Finally, there’s a point about which I felt some real ambivalence: Moss’ depiction of the State Department as a place of high drama and high-stakes decision-making. When I worked there for a year in 2013-2014, I found that many officials – even senior officials – saw their time eaten up not by making “tough calls,” but by dealing with bureaucratic pressures, including the constant demands that different U.S. government agencies place on one another. This is exactly the point that Moss is trying to make, I suppose: that true leadership means finding ways to circumvent bureaucracy. His novel is a celebration of the idea of independent, anti-bureaucratic initiative – he opens with a quote from G.R. Berridge, “The advantages of backchannels are secrecy, speed, and the avoidance of internal bureaucratic battles.” But I think Moss overestimates the room that someone like Ryker might have to improvise, to go “backchannel,” to pursue diplomacy as an adventure and a risk.

Judging from my own (albeit limited and junior) experience, I think risk-aversion is so entrenched in American diplomacy right now that Ryker’s actions are almost unthinkable. Of course, The Golden Hour is a novel and it works as a novel – it’s not meant to map onto reality one-to-one. But the question of risk-taking in diplomacy has tremendous relevance right now, and in that sense I have trouble confining to the question of the plot’s plausibility to the text.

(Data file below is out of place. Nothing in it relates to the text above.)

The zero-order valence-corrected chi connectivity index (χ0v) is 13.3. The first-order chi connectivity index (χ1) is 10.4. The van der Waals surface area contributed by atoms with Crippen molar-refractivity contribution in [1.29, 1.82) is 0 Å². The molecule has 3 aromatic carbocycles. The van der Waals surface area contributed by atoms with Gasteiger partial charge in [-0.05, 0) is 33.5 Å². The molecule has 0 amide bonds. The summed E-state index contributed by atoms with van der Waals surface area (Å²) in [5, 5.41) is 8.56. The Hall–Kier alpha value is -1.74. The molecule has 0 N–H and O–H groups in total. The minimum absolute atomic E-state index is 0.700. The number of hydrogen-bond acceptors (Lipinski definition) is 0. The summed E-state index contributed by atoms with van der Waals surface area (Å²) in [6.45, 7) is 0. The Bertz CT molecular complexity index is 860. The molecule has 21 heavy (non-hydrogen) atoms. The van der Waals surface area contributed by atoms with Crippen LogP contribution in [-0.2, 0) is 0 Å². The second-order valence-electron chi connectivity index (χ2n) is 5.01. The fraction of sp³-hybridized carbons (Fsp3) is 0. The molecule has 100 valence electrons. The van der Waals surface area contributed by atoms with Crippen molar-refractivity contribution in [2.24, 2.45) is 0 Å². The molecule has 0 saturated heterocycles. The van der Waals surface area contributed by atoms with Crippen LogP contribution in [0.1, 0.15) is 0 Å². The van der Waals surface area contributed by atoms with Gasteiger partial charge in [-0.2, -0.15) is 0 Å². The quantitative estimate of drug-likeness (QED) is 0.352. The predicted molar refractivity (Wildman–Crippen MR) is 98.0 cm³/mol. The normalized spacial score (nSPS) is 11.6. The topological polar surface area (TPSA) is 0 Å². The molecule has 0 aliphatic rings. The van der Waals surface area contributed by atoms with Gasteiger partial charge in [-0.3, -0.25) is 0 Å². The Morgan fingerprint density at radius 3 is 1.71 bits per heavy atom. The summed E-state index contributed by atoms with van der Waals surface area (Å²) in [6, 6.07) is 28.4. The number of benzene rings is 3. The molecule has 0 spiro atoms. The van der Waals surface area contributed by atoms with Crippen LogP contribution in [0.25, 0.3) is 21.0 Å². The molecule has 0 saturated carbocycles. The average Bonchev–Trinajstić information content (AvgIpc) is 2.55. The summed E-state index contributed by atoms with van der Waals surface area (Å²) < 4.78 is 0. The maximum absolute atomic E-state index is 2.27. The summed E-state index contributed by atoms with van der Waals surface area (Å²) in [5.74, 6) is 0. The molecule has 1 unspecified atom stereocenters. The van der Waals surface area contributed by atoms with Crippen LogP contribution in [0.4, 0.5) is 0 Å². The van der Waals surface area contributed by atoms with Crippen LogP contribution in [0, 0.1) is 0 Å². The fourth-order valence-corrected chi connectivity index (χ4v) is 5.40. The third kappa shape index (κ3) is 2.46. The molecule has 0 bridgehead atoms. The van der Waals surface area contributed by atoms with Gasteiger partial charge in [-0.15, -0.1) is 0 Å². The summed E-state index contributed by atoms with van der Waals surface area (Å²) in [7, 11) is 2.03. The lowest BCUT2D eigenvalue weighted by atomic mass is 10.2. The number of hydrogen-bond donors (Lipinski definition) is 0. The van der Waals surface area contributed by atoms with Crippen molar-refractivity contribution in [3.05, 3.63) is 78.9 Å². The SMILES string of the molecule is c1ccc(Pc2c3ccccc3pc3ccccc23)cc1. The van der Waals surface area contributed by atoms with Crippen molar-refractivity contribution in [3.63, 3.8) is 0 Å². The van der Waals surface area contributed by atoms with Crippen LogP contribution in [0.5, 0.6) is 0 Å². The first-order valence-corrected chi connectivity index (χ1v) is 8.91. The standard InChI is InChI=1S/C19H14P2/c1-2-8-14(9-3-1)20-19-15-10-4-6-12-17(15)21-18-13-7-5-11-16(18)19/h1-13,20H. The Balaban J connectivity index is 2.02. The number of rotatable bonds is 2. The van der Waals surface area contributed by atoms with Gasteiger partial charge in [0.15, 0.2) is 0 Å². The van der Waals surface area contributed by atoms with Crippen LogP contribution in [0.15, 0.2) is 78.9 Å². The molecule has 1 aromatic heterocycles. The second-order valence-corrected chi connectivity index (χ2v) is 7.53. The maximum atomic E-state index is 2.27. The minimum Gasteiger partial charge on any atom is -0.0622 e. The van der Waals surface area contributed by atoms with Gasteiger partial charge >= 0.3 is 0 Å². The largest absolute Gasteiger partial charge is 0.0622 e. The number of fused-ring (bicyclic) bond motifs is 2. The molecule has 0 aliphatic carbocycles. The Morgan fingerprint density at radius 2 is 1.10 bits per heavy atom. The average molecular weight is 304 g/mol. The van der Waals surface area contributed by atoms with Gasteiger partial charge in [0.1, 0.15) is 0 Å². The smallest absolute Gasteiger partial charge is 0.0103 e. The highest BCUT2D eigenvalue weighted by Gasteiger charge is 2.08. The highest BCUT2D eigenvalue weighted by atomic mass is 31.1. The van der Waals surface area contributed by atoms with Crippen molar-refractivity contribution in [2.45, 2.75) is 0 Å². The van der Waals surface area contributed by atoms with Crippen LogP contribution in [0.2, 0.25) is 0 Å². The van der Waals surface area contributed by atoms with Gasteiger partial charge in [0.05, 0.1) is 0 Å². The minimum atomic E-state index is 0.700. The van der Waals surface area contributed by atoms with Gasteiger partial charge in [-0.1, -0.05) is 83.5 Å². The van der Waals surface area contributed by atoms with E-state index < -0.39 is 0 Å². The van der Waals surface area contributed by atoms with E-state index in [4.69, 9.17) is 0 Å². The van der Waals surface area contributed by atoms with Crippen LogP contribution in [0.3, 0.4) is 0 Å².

I also am not so sure that I want some of our current officials freelancing more – I would rather see systemic changes in how the United States looks at the world and allocates its resources. The scariest thing to me, in fact, is the diplomat who races through twenty-hour days thinking they are Ryker, thinking they are caught up in a whirling drama of high-stakes events – when in fact they are just managing various inputs and outputs within an essentially closed system comprising government officials (ours and theirs). What effect, after all, has the U.S. had on the ground in Mali since 2012? Has the U.S. decisively changed the course of events there at any point? Perhaps that’s because we’re missing a Ryker; or perhaps it’s because the current bureaucratic systems and diplomatic culture prevent the development of creative policies, not just when it comes to reversing coups but also when it comes to thinking imaginatively about Muslim Africa and the wider Muslim world.